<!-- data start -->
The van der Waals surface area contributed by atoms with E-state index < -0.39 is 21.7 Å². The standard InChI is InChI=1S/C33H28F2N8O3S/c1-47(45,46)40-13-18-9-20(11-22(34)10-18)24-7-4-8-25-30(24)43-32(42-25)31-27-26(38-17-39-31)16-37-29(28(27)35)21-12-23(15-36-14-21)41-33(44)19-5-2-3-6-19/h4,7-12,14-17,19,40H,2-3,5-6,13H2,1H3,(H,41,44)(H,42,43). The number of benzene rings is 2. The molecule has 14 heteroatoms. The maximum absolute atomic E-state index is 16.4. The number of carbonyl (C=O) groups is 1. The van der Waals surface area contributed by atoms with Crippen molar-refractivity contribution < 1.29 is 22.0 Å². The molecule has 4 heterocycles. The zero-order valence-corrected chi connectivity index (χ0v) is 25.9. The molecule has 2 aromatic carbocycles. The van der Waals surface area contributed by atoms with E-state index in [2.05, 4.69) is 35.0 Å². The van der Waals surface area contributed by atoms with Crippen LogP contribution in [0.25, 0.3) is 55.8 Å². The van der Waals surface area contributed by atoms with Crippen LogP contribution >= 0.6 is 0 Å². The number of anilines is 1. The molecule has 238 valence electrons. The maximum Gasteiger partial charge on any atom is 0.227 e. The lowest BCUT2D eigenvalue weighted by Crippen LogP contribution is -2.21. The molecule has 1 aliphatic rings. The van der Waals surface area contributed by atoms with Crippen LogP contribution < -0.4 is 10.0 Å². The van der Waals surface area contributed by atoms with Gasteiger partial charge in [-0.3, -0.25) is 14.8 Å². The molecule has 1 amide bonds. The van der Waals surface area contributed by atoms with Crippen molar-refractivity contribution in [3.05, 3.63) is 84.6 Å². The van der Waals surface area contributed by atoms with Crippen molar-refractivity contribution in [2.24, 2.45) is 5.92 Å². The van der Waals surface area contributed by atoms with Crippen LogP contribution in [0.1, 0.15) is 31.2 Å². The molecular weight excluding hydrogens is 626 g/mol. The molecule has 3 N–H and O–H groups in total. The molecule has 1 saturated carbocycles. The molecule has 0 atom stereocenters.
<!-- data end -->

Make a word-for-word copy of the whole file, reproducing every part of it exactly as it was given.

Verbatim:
The van der Waals surface area contributed by atoms with E-state index < -0.39 is 21.7 Å². The standard InChI is InChI=1S/C33H28F2N8O3S/c1-47(45,46)40-13-18-9-20(11-22(34)10-18)24-7-4-8-25-30(24)43-32(42-25)31-27-26(38-17-39-31)16-37-29(28(27)35)21-12-23(15-36-14-21)41-33(44)19-5-2-3-6-19/h4,7-12,14-17,19,40H,2-3,5-6,13H2,1H3,(H,41,44)(H,42,43). The number of benzene rings is 2. The molecule has 14 heteroatoms. The maximum absolute atomic E-state index is 16.4. The number of carbonyl (C=O) groups is 1. The van der Waals surface area contributed by atoms with Crippen molar-refractivity contribution < 1.29 is 22.0 Å². The molecule has 4 heterocycles. The zero-order valence-corrected chi connectivity index (χ0v) is 25.9. The molecule has 2 aromatic carbocycles. The van der Waals surface area contributed by atoms with E-state index in [2.05, 4.69) is 35.0 Å². The van der Waals surface area contributed by atoms with Crippen LogP contribution in [0.25, 0.3) is 55.8 Å². The van der Waals surface area contributed by atoms with Crippen LogP contribution >= 0.6 is 0 Å². The number of anilines is 1. The molecule has 238 valence electrons. The maximum Gasteiger partial charge on any atom is 0.227 e. The lowest BCUT2D eigenvalue weighted by Crippen LogP contribution is -2.21. The molecule has 1 aliphatic rings. The van der Waals surface area contributed by atoms with Crippen LogP contribution < -0.4 is 10.0 Å². The van der Waals surface area contributed by atoms with Gasteiger partial charge in [-0.3, -0.25) is 14.8 Å². The molecule has 1 amide bonds. The van der Waals surface area contributed by atoms with Crippen molar-refractivity contribution in [3.05, 3.63) is 84.6 Å². The van der Waals surface area contributed by atoms with Crippen molar-refractivity contribution in [2.24, 2.45) is 5.92 Å². The van der Waals surface area contributed by atoms with Crippen LogP contribution in [0.1, 0.15) is 31.2 Å². The molecular weight excluding hydrogens is 626 g/mol. The molecule has 3 N–H and O–H groups in total. The molecule has 1 saturated carbocycles. The molecule has 0 atom stereocenters.